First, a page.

5.1. Cytogenetic Abnormalities

In multiple myeloma, the presence of t(11;14) translocation is strongly associated with sensitivity to venetoclax single agent in vitro [23]. The phase 1–3 clinical trials have confirmed the predictive value of the t(11;14) translocation to predict clinical response to venetoclax as a single agent or in combination [24,27]. No biomarkers based on cytogenetic has been shown to predict response to venetoclax in other mature B-cell malignancies.

5.2. BCL-2 Family Member Expression

In MM, in vitro sensitivity to venetoclax from cell lines and primary samples has been analyzed in accordance to the expression of the anti-apoptotic proteins BCL-2, BCL-XL, and MCL-1 [23,55]. In those two studies, sensitivity to venetoclax was associated with a higher expression of BCL-2 relative to MCL-1 and BCL-XL. In the phase 1 trial evaluation of venetoclax monotherapy in relapsed/refractory MM patients, BCL-2, BCL-XL, and MCL-1 gene expression was quantified by droplet digital polymerase chain reaction (PCR) (n = 44). The ratios of BCL-2/MCL-1 and BCL-2/BCL-XL were significantly higher in patients who achieved an overall response to venetoclax [24]. Interestingly, a high ratio of BCL-2/BCL-XL was more frequent in the t(11;14) than in the non-t(11;14) subgroup (38% vs 5% respectively). Moreover, BCL-2/BCL-XL ratio appeared to identify responders more efficiently than t(11;14), as in the t(11;14) subgroup, patients with a low BCL-2/BCL-XL ratio (n = 15) had a lower ORR than patients with a high BCL-2/BCL-XL ratio (n = 9) (20% vs 88% respectively). In addition to MM, a specific expression ratio could be effective in predicting the sensitivity of cells from other mature B-cell malignancies. Therefore, based on the expression of the previously described factors involved in venetoclax resistance (MCL-1, BCL2L1, BFL-1) and factors known to be involved in the effectiveness of venetoclax (BCL-2, BCL2L11, BAX), we have determined that the ratio (BCL-2 + BCL2L11 + BAX)/BCL2L1 was the most powerful predictor of the response to venetoclax for mature B-cell malignancies [4].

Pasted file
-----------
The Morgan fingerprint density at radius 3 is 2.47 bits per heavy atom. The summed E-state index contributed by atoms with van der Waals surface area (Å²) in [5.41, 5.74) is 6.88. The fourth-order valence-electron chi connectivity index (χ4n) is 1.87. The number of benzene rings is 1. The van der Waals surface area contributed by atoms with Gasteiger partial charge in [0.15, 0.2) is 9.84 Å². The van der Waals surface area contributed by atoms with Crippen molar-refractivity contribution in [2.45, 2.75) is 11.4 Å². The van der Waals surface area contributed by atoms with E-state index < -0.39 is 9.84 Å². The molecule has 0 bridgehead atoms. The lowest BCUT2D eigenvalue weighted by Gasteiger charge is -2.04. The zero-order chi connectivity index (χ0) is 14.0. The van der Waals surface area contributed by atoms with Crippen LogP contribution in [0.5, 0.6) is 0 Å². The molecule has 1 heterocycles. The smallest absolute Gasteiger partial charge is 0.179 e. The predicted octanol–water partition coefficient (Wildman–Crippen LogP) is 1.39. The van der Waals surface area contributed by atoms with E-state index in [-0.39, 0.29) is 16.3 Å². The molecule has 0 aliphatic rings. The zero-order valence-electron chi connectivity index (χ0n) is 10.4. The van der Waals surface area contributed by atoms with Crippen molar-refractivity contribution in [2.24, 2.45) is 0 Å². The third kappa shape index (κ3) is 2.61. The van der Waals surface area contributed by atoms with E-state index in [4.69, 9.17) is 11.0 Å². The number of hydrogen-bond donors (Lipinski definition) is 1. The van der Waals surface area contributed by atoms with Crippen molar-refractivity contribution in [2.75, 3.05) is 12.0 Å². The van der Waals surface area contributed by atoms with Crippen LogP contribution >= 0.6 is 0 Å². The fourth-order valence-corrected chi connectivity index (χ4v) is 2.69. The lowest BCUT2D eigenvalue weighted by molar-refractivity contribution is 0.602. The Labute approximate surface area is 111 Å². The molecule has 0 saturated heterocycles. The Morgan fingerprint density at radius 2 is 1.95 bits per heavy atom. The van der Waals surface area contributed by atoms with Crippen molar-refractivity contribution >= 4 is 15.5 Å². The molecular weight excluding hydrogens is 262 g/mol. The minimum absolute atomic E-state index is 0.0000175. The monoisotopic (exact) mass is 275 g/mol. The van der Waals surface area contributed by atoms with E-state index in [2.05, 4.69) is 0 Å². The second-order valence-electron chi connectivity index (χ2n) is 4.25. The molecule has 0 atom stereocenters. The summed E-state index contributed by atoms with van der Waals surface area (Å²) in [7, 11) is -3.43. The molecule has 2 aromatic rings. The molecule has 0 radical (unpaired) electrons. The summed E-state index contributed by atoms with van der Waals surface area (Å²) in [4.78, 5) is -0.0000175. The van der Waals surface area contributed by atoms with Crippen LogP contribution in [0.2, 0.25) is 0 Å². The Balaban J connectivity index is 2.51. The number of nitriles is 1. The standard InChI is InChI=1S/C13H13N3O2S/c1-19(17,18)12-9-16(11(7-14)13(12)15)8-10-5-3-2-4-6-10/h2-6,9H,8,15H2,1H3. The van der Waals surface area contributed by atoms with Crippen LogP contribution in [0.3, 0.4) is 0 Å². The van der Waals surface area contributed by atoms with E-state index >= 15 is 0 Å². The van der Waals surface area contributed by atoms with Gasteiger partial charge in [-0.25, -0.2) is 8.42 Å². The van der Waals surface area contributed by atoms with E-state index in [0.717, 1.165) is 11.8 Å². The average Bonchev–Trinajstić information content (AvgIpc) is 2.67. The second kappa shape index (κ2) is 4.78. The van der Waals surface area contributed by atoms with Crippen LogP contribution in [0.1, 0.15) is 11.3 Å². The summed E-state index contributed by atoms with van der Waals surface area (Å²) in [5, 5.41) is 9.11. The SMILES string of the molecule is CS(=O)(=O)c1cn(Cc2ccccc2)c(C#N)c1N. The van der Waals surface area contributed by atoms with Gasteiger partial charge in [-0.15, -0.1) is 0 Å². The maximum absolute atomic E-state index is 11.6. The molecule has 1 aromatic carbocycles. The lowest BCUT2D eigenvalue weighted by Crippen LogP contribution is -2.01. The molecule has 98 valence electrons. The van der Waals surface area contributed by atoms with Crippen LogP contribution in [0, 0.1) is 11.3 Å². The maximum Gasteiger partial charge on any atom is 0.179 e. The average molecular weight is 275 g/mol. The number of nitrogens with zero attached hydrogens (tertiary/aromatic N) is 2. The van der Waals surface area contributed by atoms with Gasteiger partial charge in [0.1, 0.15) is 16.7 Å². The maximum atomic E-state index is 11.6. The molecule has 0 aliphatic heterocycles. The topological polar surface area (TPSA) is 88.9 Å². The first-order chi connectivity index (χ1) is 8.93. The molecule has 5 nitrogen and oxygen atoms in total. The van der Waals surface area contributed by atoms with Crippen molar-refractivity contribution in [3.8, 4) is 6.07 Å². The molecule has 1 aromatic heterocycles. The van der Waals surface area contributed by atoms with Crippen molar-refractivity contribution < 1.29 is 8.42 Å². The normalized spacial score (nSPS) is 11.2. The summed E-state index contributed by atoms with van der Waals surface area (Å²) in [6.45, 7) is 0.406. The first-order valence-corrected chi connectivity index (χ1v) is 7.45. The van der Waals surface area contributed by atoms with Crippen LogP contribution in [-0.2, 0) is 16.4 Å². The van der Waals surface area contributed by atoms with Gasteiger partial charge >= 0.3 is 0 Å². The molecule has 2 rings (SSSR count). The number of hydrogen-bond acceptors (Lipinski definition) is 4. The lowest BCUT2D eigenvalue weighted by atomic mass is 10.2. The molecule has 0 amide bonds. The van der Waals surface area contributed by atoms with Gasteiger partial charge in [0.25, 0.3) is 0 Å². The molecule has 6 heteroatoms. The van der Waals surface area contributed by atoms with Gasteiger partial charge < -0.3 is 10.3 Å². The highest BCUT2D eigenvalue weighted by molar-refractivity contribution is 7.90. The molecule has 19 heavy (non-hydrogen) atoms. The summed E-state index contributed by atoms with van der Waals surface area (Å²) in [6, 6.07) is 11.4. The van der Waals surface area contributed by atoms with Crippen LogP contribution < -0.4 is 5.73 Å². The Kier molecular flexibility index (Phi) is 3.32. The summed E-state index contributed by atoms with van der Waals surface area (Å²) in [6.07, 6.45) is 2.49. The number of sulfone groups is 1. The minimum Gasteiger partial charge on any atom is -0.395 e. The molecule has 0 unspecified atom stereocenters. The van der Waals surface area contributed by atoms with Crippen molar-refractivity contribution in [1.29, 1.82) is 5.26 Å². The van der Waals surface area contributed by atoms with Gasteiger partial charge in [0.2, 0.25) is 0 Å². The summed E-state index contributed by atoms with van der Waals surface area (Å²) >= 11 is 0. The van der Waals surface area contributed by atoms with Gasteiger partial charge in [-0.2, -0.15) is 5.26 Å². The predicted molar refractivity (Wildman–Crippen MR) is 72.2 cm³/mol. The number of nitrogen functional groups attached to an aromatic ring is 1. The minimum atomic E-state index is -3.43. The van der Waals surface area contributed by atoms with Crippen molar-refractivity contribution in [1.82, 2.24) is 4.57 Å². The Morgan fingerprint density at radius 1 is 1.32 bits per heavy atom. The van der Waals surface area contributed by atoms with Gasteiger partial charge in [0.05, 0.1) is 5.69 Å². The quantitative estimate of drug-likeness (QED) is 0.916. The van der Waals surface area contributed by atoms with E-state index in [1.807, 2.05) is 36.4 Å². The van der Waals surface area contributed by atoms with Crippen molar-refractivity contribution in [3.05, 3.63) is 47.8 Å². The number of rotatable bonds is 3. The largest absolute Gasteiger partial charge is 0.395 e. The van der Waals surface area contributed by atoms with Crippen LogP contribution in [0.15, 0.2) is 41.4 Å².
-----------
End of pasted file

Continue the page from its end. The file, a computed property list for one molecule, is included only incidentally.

5.3. BH3 Mimetics Ex Vivo Testing

A major challenge for the therapeutic application of BH3-mimetics is to match the right targeted treatment to the right patient. Indeed, one of the major issues for the use of BH3 mimetics is the lack of specific biomarkers to guide their use in the clinic. One approach to tackle this issue in patient samples is the ex vivo challenge of primary cells with BH3-mimetics. The read out of this ex vivo testing is cell death, evaluated by flow cytometry. In this approach, the extent of induced cell death directly reflects the dependence to a given anti-apoptotic protein. The ex vivo testing was used to demonstrate the cell dependence to BCL-2 anti-apoptotic proteins in human B-cell tonsils and CLL primary cells, as well as primary cell from MM and DLBCL [56,57,58]. This functional approach is valuable not only to identify dependence to a single anti-apoptotic member but also to determine co-dependencies, as observed in MM [57]. Finally, the clinical utility of this functional assay was confirmed in a recent study demonstrating that the ex vivo sensitivity to venetoclax of primary MM cells predicts the clinical response in myeloma [59]. Thus, the above-mentioned studies are the proof of concept that the BH3 mimetics ex vivo testing is one of the most suitable strategies to guide the clinical use of these novel compounds.

5.4. BH3 Profiling

BH3 profiling is a functional assay that identifies the dependence of live cancer cells to anti-apoptotic members of BCL-2 family and defines the “apoptotic priming”, i.e., the proximity of a cell to the apoptotic threshold [60]. In this assay, cells are exposed to peptides derived from the BH3 domains of proapoptotic BH3-only proteins of the BCL-2 family, the resulting mitochondrial outer membrane permeabilization is indirectly measured by flow cytometry analysis.
In MM, pretreatment mitochondrial priming measured by BH3 profiling technique correlates with clinical response to cytotoxic chemotherapy [6]. BH3 profiling also allows for the identification of BCL-2 dependence in myeloma cells and to predict the response to venetoclax [61]. In CLL cells, BH3 profiling revealed that CLL cells from the peripheral blood are highly primed, and that this increased priming is associated with improved clinical response [62]. On the contrary, decreased mitochondrial apoptotic priming of CLL cells is associated with worse clinical response to chemotherapy.